An English convict who was sent to a prison colony in Virginia, Mary Critchett and her fellow prisoners overpowered their guards on the journey and endeavored to begin a life of crime all over again in the New World. They were captured soon after and put to death for piracy.
Not much is known about Flora Burn, except that she likely operated on the East Coast of North America in the 1740s. It’s worth noting that the most successful pirates are the ones who never get caught, and who leave so few survivors that we don’t even know what they got up to.
One of the first female pirates in Australian history, Charlotte Badger earned a place on the ship Venus due to a shortage of manpower available at the time. When the honest ship’s captain went ashore in Port Dalrymple, the crew who stayed behind absconded with the ship for a life of piracy.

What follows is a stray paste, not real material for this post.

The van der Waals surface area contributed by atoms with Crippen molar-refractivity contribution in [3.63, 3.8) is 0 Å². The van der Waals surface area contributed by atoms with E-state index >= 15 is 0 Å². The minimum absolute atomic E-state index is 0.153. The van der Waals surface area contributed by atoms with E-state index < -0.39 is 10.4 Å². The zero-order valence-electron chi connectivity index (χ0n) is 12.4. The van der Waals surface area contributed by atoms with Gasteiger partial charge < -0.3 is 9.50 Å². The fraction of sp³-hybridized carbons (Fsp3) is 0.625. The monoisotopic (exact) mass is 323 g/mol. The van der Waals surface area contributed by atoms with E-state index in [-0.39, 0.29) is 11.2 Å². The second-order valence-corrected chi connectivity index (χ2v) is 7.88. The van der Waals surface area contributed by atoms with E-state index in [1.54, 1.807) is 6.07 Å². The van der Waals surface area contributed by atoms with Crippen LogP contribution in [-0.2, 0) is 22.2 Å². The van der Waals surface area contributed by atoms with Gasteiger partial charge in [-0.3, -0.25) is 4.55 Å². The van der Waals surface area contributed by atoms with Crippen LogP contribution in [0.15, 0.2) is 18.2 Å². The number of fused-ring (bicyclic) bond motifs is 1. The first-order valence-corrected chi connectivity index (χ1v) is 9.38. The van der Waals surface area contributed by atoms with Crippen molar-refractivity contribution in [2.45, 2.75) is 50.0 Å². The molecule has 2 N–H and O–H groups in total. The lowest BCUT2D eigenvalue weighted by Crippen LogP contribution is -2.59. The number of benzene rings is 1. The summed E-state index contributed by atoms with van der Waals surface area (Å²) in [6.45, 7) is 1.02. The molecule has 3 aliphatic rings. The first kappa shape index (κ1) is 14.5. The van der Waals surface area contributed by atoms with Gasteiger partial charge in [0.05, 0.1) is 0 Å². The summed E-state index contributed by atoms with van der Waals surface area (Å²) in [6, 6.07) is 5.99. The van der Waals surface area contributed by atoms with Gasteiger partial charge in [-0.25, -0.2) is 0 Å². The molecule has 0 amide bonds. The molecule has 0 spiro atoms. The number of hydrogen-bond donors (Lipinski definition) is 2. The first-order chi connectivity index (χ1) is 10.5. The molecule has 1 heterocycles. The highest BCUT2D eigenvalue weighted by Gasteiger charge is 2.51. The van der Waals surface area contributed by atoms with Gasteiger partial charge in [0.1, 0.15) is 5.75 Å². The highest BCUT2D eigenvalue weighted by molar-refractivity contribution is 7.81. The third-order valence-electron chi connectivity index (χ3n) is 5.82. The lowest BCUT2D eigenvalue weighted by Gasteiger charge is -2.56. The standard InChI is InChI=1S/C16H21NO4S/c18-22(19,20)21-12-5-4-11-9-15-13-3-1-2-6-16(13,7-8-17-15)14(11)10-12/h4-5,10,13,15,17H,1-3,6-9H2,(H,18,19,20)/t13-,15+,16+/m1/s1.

Another member of the crew of Venus, Catharine Hagerty didn’t stay on the ship long after it turned pirate. She was put ashore with some supplies alongside another woman, a child and a pair of convicts. Hagerty died soon after, and Badger, who presumably stayed aboard Venus, was never heard from again.
A third woman aboard Venus, Charlotte Edgar was also put ashore with Hagerty. It’s unclear how much she and Hagerty were actually involved with the mutiny considering their speedy exit from the ships crew, but unlike Hagerty, Edgar not only survived, but went on to be one of the first settlers of New Zealand.
Margaret Jordan was being sent by boat to Nova Scotia to settle some debts, when her husband attacked the ship’s captain and commandeered the ship. Later in court, witnesses insisted that Jordan herself was complicit only because she was afraid of her abusive husband, but she was put to death for piracy nonetheless. Not all piracy stories are fun.